She shook her dark head. "There have been rumours, vague tales of an affray between Campbells and Macdonalds. But we do not even know what Macdonalds are concerned, and this although in my anxiety I have sought news everywhere. Nothing is known in London of the trouble."
Macdonald smiled without mirth. "It'll be known at Kensington, no doubt, whence the vile order came for that massacre. It failed to be as complete as was intended only because the scoundrel Campbells who did the Dutchman's bloody work happened to be blundering fools as well as cut-throats. But it's complete enough to cry to Heaven for vengeance. Not a hamlet, not a house has been left standing in Glencoe. There are some heaps of charred ruins there, as a monument to the false-hearted villainy of William of Orange. The Glen of Weeping has justified its name.
"You'll not say now, Lochmore, that I am to be dainty in picking my words when I speak of such a man?"
"You must be," his sister answered him. "Not for Dutch William's sake, but for your own, and for as long as you tread the soil where he is master."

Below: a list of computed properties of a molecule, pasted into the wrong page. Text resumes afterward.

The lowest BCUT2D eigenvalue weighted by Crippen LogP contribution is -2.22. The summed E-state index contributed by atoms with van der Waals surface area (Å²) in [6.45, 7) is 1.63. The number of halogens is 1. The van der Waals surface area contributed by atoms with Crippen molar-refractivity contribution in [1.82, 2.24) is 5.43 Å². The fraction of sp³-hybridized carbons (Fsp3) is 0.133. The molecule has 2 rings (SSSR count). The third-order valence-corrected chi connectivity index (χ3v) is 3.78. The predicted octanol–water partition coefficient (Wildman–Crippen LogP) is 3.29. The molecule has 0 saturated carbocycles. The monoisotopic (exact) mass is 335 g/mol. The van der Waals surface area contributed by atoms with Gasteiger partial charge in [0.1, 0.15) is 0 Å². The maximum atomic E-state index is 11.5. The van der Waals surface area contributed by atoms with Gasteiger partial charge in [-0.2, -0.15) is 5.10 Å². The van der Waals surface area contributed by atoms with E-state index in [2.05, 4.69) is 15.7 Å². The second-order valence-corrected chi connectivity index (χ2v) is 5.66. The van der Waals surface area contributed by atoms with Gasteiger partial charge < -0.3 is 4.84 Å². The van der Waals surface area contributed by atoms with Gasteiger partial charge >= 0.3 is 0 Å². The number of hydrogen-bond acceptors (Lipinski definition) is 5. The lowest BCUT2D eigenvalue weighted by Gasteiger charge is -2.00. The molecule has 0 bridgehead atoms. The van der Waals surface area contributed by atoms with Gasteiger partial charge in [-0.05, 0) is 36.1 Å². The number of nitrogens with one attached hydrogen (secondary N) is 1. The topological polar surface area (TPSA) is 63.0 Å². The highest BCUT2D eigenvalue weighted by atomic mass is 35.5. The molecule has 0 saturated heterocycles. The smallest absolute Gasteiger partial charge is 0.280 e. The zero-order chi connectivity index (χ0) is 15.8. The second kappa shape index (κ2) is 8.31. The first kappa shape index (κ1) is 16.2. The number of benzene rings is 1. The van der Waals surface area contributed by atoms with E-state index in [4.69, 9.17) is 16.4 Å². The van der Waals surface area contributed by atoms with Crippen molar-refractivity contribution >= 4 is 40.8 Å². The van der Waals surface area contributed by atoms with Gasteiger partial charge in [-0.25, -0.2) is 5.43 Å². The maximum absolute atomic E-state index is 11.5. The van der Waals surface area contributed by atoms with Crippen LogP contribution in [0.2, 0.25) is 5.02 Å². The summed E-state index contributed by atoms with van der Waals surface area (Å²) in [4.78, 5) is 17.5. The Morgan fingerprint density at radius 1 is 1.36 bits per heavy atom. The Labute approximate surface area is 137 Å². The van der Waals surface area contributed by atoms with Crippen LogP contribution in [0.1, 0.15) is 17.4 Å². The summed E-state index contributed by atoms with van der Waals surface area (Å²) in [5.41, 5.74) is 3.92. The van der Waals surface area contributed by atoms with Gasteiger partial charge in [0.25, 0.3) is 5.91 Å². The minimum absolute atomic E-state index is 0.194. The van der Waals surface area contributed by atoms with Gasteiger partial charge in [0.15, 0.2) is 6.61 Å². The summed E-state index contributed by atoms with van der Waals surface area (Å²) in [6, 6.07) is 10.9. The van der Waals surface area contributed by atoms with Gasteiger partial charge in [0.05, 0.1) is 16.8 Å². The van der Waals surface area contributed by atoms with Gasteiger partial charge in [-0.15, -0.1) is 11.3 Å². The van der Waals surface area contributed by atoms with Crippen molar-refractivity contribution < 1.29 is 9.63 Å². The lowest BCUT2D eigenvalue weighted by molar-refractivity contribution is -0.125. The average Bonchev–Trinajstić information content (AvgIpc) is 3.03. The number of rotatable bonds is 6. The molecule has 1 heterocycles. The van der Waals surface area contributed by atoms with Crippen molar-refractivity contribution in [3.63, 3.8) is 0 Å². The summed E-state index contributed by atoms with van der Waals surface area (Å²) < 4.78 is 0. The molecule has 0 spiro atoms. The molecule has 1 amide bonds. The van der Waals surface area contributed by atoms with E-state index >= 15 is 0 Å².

"I give thanks that I shall not tread it long. Had it not been for the need to see you again and to tell you all, so that you may understand what moves me, I should have taken ship from Scotland."
He held her at arm's length, and looked with a fond, sad smile into eyes that were so like his own. "But it's a long tale and an ugly, lassie; and I am a weary, hungry man. And so are the lads who ride with me. Maybe ye'll give orders for their comfort."
Order for their comfort was given, and order was instantly taken for his own.
When, at last, refreshed with meat and wine, he sat back, it was to give them the full tale for which they waited. And it was a tale of horrors magnified by the treachery in which those horrors had been perpetrated.
He spoke as an eye-witness of the actual facts. For it had happened by an odd chance that on the 12th February he was on his way to the house of a friend on Loch Leven, to whose new-born child he was to stand godfather. He travelled accompanied, as now, by only a couple of his lads.